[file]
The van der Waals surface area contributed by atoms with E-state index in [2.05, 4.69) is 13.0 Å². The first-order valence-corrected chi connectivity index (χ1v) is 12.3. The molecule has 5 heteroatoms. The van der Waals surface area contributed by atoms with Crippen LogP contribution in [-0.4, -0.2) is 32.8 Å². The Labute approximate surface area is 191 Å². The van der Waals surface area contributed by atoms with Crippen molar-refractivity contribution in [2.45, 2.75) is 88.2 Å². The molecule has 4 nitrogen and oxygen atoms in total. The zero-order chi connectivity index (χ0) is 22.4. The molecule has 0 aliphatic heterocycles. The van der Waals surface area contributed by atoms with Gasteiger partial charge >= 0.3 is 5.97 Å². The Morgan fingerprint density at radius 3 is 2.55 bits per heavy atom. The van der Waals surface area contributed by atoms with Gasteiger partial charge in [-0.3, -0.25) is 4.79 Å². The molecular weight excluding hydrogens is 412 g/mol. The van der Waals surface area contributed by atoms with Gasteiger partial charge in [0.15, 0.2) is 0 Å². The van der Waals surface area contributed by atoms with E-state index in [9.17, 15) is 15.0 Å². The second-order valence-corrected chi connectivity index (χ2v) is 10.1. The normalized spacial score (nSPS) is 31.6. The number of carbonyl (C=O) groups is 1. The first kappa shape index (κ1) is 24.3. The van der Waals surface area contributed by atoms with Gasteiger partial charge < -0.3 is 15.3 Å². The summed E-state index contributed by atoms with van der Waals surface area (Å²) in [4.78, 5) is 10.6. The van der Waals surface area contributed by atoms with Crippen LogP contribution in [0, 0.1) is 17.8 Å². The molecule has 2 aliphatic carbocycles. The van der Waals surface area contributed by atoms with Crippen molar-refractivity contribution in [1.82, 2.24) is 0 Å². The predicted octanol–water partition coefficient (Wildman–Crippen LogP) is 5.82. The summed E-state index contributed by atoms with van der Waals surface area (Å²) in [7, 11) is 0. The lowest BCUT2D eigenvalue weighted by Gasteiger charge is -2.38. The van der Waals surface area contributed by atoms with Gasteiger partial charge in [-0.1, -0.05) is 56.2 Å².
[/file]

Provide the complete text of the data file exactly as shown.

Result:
The van der Waals surface area contributed by atoms with E-state index in [2.05, 4.69) is 13.0 Å². The first-order valence-corrected chi connectivity index (χ1v) is 12.3. The molecule has 5 heteroatoms. The van der Waals surface area contributed by atoms with Crippen LogP contribution in [-0.4, -0.2) is 32.8 Å². The Labute approximate surface area is 191 Å². The van der Waals surface area contributed by atoms with Crippen molar-refractivity contribution in [2.45, 2.75) is 88.2 Å². The molecule has 4 nitrogen and oxygen atoms in total. The zero-order chi connectivity index (χ0) is 22.4. The molecule has 0 aliphatic heterocycles. The van der Waals surface area contributed by atoms with Gasteiger partial charge >= 0.3 is 5.97 Å². The Morgan fingerprint density at radius 3 is 2.55 bits per heavy atom. The van der Waals surface area contributed by atoms with Gasteiger partial charge in [-0.3, -0.25) is 4.79 Å². The molecular weight excluding hydrogens is 412 g/mol. The van der Waals surface area contributed by atoms with Gasteiger partial charge in [0.15, 0.2) is 0 Å². The van der Waals surface area contributed by atoms with E-state index in [9.17, 15) is 15.0 Å². The second-order valence-corrected chi connectivity index (χ2v) is 10.1. The normalized spacial score (nSPS) is 31.6. The number of carbonyl (C=O) groups is 1. The first kappa shape index (κ1) is 24.3. The van der Waals surface area contributed by atoms with Gasteiger partial charge < -0.3 is 15.3 Å². The summed E-state index contributed by atoms with van der Waals surface area (Å²) in [4.78, 5) is 10.6. The van der Waals surface area contributed by atoms with Crippen LogP contribution in [0, 0.1) is 17.8 Å². The molecule has 2 aliphatic carbocycles. The van der Waals surface area contributed by atoms with Crippen molar-refractivity contribution in [1.82, 2.24) is 0 Å². The predicted octanol–water partition coefficient (Wildman–Crippen LogP) is 5.82. The summed E-state index contributed by atoms with van der Waals surface area (Å²) in [7, 11) is 0. The lowest BCUT2D eigenvalue weighted by Gasteiger charge is -2.38. The van der Waals surface area contributed by atoms with Gasteiger partial charge in [-0.1, -0.05) is 56.2 Å².